Writing skills are the keystone of a legal career.  How you express yourself is vitally important.  In any memo or document you write, proofreading is essential.  We have all written something, proofread it several times, just to have a second party point out an error! Perhaps you have occasionally written something that seemed very clear and succinct to you and then received a “I didn’t really understand that” comment.  I certainly have!

So, not to belabor the point, we all know how important proofreading is when dealing with emails and other professional correspondence.  However, when it comes to preparing application materials, proofreading is paramount!  A cover letter is a written sample of your professional writing and communication skills, which hopefully will impress the employer. We all know, the letter will only impress if it is error free.

Everyone plans to develop effective application materials. However, recently in the Career Development Office, we have had an epidemic of quickly written cover letters that contain one or more glaring typos.  Here is an actual correspondence we received from an employer in regards to this very issue:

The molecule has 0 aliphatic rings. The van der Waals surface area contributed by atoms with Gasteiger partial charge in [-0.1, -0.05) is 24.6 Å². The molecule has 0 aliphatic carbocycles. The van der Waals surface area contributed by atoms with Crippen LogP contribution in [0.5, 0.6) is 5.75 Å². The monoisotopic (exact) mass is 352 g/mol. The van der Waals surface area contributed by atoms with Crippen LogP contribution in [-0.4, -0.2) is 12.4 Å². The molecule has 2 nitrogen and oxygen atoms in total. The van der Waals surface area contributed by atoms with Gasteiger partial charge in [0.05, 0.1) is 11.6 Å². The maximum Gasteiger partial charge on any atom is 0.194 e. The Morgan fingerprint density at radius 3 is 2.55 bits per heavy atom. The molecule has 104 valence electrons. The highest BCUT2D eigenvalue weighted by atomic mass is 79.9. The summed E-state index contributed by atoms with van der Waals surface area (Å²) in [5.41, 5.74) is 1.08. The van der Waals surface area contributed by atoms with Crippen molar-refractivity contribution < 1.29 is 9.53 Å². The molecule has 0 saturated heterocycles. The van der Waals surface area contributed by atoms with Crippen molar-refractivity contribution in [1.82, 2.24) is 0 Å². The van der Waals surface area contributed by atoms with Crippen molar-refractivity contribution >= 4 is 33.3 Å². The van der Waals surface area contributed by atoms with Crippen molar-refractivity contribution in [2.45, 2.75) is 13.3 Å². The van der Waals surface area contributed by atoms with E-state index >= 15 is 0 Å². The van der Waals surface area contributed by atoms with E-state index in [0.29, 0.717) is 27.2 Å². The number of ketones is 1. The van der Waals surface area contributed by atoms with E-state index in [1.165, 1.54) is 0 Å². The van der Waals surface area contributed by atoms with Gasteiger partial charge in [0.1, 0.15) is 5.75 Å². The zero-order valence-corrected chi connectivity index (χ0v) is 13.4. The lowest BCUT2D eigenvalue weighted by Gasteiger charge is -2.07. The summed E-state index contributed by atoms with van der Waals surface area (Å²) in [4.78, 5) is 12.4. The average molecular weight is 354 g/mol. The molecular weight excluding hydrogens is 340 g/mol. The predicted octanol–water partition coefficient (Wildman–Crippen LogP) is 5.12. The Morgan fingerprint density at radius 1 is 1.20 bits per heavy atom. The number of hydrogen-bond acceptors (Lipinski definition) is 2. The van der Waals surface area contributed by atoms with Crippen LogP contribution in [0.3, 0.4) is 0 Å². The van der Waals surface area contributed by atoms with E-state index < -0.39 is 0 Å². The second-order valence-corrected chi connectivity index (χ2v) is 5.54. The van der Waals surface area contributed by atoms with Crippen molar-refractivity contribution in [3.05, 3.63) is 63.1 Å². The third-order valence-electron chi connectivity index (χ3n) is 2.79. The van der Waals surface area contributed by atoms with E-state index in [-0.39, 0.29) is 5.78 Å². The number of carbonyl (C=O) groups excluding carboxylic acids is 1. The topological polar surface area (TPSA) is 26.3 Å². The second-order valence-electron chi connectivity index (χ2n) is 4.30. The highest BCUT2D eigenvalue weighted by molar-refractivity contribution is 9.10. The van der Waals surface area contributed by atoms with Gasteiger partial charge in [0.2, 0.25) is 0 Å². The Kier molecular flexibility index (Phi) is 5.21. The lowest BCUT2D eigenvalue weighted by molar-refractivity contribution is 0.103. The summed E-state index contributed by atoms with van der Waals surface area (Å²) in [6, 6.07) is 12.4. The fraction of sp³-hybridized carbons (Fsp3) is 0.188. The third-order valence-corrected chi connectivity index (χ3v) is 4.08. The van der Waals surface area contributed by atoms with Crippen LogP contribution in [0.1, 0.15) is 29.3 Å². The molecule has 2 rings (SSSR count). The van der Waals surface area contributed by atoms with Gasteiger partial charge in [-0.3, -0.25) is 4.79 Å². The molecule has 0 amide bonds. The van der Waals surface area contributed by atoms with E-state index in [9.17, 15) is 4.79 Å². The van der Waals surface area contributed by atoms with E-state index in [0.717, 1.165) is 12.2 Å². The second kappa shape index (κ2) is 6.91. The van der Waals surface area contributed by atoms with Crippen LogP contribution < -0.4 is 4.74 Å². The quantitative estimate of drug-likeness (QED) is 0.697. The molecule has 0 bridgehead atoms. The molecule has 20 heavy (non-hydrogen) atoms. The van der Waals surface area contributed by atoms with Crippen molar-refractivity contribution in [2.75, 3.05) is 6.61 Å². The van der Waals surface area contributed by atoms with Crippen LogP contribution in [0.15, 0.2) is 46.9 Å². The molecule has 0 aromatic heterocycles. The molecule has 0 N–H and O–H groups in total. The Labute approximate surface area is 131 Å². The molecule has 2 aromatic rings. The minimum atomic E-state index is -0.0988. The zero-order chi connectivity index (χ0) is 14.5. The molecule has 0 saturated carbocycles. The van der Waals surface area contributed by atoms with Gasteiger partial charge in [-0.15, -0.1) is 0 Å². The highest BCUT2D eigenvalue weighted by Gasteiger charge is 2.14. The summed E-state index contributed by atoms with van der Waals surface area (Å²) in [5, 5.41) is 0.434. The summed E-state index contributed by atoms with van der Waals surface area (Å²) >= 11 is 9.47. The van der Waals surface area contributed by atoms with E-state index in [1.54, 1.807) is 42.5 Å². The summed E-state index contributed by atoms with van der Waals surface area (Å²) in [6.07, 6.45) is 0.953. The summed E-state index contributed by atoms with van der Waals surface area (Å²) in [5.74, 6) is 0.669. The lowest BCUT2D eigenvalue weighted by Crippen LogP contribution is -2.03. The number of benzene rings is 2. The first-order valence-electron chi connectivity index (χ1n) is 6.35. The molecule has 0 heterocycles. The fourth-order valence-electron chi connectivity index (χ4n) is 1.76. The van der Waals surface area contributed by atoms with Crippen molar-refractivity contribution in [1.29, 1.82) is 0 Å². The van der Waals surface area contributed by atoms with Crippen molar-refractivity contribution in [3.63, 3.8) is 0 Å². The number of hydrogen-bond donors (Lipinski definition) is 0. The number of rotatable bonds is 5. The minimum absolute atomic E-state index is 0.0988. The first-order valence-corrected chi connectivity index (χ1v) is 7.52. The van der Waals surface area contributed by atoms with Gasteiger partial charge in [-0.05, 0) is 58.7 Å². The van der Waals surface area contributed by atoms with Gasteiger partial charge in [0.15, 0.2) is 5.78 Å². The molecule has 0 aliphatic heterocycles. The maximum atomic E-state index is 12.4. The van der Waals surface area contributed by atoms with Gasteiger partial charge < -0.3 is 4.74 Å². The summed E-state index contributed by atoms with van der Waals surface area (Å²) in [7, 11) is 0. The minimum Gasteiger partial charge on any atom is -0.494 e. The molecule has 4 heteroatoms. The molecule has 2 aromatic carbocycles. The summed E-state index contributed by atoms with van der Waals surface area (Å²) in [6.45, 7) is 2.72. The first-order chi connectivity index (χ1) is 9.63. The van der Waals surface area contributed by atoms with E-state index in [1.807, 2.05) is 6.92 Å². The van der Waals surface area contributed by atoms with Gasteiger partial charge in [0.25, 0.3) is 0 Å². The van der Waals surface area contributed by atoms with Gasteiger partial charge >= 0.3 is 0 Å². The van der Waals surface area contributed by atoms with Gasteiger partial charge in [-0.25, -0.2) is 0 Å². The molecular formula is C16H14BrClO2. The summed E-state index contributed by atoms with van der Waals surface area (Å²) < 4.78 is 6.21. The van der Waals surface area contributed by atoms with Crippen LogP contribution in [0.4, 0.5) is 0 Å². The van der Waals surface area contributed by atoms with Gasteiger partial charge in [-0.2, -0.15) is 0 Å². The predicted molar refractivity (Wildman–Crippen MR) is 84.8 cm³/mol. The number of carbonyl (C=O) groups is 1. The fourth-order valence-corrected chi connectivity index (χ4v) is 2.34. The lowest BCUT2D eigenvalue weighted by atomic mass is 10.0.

“One thing that I know you probably stress at Mizzou (I remember it well during my law studies) is cover letter writing.  There were several cover letters that I received from applicants with multiple typos and grammar errors.  I pass this along not to nitpick, but to really stress the importance of this part of the application to the applicants as a way to set themselves apart.  All of the applicants have excellent resumes and submitted impressive writing samples.  However, one of the core functions of the position is being a point person for proper grammar and syntax.  As I said earlier, I am not sending this as a complaint but rather some advice for some truly impressive law [students and] graduates that I would really like to have succeed regardless of [where] they work. ”

Enough said!  Please utilize the services of the Career Development Office, as well as your colleagues and classmates, to review your materials before sending them out.